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This autumn, help us find the Britain’s most colourful and important fungi – waxcaps.
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They are generally found in unimproved grassland (favouring acid or neutral grassland) and in leaf litter on woodland edges and clearings. In the summer and autumn, they can be found on road verges, in cropped grassland and in churchyards.
After years of low-nutrient management, they can also appear on lawns.
This autumn, help Plantlife find Britain’s most colourful and important fungi – waxcaps.
Rare but when found usually on unimproved grassland, often mossy between late summer and autumn.
The latin name for Olive Earthtongues is Microglossum Olivaceum. Microglossum means small tongue, while olivaceum refers to the hint of olive to most of the fruitbodies (but note that the colour is very variable with some being much browner than others).
Found on Hazel trees in Britain, it is actually parasitic on the Glue Crust fungus Hymenochaete corrugate not living off the Hazel tree. It is not always possible to see the host crust fungus due to the presence of the Hazel Glove fungus and mosses.
Hazel Glove Fungus’ common name comes from the finger-like projections of the stromata (cushion-like plate of solid mycelium). It is a type of ascomycete fungus. When mature, the central area of a stroma becomes pinkish brown, and individual perithecia (tiny black dots on the surface of these orange lobes which are sac openings which release the spores) become visible.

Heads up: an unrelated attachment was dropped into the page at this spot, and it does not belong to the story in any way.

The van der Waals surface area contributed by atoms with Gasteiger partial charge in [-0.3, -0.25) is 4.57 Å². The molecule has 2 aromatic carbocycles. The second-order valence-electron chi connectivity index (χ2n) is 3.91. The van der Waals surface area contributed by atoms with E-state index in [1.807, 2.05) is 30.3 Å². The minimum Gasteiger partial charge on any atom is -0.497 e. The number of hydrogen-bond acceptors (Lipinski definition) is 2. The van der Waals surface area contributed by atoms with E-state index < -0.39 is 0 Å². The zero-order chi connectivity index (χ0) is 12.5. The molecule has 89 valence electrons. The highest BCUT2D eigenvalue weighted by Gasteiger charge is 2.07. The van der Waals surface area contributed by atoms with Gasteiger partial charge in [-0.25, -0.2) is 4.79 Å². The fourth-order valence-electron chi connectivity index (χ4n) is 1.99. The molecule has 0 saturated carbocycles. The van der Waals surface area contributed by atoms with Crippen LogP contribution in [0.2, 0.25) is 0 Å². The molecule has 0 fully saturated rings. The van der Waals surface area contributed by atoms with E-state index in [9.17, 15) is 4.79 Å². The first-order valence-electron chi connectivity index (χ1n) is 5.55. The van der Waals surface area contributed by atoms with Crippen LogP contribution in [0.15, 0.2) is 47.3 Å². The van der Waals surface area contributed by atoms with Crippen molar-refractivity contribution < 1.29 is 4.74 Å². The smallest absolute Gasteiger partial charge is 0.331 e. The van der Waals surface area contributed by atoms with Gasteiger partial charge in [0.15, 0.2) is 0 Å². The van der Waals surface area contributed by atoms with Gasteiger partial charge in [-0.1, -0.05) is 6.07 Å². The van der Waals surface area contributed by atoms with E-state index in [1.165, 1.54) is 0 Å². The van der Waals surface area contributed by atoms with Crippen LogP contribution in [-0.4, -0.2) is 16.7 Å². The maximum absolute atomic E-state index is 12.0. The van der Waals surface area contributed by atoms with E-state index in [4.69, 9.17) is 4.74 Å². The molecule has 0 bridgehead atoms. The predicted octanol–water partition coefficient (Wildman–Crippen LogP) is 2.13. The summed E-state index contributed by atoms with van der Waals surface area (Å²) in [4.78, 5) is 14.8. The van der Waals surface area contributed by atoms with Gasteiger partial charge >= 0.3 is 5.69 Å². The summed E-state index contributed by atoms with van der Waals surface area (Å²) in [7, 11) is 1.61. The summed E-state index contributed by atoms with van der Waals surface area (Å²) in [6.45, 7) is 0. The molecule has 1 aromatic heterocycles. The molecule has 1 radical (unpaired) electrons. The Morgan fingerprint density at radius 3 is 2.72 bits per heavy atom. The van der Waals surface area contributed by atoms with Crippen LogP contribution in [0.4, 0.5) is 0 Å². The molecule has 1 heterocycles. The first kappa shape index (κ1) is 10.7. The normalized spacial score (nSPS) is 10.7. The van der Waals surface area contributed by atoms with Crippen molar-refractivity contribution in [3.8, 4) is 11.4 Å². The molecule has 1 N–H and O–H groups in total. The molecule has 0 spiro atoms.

Most likely to find in either west coast of Scotland in Atlantic Hazel woodland or temperate rainforest sites or in the south west of England, in North Devon and Cornwall, again in temperate rainforest habitat.
Temperate rainforest, parasitic on Glue Crust fungus Hymenochaete corrugata on Hazel trees.
Hazel Glove fungus is an indicator of good air quality and temperate rainforest conditions, making it a flagship species for this threatened habitat.
Temperate rainforests are found in areas that are influenced by the sea, with high rainfall and humidity and damp climate. They are home to some intriguing and sometimes rare bryophytes, plants and fungi.
Plantlife are working in many ways to protect and restore this globally threatened habitat.
Image by Sarah Shuttleworth
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